How to be a real Dad
The relationship between Child and Dad is unique, because of this there is no rule book or one size fits all advice, but attachment has a huge part to play.
We often learn our parenting skills from our own Father’s, think for a moment, were you a happy child, teenager and young adult? If the answer is yes, then maybe your father got it right for the most part, even so there may be some things you would choose to do a little differently.
Many people have issues with the style of parenting they received from their father, for many people it was unsatisfactory and left them craving for better. Many of the children who access therapeutic sessions because of a lack of positive parenting have shared the following as reasons for their unhappiness.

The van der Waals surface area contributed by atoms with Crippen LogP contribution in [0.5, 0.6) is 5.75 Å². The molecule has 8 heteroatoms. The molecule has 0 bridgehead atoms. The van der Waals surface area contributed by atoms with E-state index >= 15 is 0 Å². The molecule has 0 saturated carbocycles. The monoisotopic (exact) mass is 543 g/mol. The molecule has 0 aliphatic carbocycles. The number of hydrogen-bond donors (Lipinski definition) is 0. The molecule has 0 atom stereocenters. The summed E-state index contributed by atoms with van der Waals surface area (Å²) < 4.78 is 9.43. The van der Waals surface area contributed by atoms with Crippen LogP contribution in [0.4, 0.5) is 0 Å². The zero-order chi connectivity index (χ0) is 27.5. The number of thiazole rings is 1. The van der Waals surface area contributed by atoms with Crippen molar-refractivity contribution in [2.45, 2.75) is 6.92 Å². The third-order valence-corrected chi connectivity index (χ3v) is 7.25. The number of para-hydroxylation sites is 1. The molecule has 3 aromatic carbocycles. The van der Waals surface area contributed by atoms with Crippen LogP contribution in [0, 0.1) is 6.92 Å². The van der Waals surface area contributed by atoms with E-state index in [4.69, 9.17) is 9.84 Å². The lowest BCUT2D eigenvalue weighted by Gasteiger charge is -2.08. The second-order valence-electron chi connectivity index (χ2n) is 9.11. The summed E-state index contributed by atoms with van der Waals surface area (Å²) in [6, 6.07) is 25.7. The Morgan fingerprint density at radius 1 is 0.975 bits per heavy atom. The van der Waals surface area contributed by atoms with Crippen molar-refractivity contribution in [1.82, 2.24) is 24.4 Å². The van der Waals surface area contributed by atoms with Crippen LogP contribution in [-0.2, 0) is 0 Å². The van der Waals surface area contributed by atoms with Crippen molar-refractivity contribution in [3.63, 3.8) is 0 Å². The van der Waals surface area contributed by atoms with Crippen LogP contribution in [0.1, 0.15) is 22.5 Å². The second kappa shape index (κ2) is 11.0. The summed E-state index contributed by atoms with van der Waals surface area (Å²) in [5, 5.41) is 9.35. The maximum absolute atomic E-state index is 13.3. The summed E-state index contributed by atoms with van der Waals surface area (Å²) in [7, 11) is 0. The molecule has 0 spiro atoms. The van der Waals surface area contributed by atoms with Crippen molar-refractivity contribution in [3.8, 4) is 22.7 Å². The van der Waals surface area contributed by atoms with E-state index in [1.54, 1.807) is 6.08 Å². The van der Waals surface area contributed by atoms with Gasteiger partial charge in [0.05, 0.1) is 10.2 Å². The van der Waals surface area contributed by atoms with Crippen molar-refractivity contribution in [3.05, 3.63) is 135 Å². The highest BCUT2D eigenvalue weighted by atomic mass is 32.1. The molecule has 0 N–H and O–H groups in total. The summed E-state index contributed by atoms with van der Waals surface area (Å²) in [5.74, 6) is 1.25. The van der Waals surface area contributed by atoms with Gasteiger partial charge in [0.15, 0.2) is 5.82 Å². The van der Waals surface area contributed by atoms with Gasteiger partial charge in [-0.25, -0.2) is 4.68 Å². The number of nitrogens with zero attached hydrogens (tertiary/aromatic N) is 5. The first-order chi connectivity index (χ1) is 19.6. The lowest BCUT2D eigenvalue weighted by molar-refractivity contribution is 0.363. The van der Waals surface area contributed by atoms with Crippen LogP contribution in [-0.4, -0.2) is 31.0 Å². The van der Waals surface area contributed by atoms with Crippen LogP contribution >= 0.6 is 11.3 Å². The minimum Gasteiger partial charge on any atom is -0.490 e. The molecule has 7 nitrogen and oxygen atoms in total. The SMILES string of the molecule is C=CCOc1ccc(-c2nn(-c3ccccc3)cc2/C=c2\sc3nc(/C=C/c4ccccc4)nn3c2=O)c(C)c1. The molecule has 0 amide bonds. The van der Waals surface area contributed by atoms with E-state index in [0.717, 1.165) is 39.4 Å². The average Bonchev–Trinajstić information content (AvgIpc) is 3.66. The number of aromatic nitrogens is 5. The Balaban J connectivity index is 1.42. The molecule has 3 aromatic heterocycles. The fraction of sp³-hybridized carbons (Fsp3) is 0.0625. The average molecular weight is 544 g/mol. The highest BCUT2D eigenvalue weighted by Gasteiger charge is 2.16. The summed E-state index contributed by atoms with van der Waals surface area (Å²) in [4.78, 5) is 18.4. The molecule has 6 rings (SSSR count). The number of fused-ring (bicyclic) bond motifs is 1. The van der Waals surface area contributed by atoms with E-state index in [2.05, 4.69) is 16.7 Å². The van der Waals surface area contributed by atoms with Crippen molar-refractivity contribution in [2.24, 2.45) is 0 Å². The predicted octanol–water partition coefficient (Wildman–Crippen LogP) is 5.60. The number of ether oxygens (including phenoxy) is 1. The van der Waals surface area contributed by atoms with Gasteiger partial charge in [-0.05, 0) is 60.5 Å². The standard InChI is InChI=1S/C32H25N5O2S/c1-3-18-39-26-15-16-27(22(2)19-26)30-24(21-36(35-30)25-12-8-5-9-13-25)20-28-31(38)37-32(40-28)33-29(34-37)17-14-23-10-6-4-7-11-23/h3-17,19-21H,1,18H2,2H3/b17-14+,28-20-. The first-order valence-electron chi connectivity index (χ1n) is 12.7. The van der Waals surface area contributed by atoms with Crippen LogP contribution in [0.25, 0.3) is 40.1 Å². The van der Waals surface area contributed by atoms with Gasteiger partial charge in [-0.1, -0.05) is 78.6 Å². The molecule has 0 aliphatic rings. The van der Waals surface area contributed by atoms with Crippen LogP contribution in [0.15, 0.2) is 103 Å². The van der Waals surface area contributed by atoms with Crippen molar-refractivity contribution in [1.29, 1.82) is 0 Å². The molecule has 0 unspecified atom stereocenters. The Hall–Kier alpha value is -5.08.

Time – Children need to build a relationship with both parents, traditionally Mother’s are the primary carer which can leave the Father at an immediate disadvantage.
Spending time with a child once or twice a week is all that some absent fathers can expect, but making this time as positive and of good quality will be worth it.
If a father has unlimited time with their child, the same rules apply, a father’s role is to teach, love and value their child, to help him/her feel safe, secure and special at all times..
Boundaries – Children require boundaries and rules, they should be fair and firm, contrary to what children say, they actually feel secure in the knowledge that they know what is OK and what is not ok.
If you are unsure of what boundaries and rules are suitable for your child and situation, talk to a parent worker from one of the many agencies that can help with the role of parenting, or you can talk to me.
I hope that these two pieces of advice begin the process of helping you feel like a more effective father and go some way to creating a more positive father/child relationship.
Paul Parkin – online counsellor and life coach.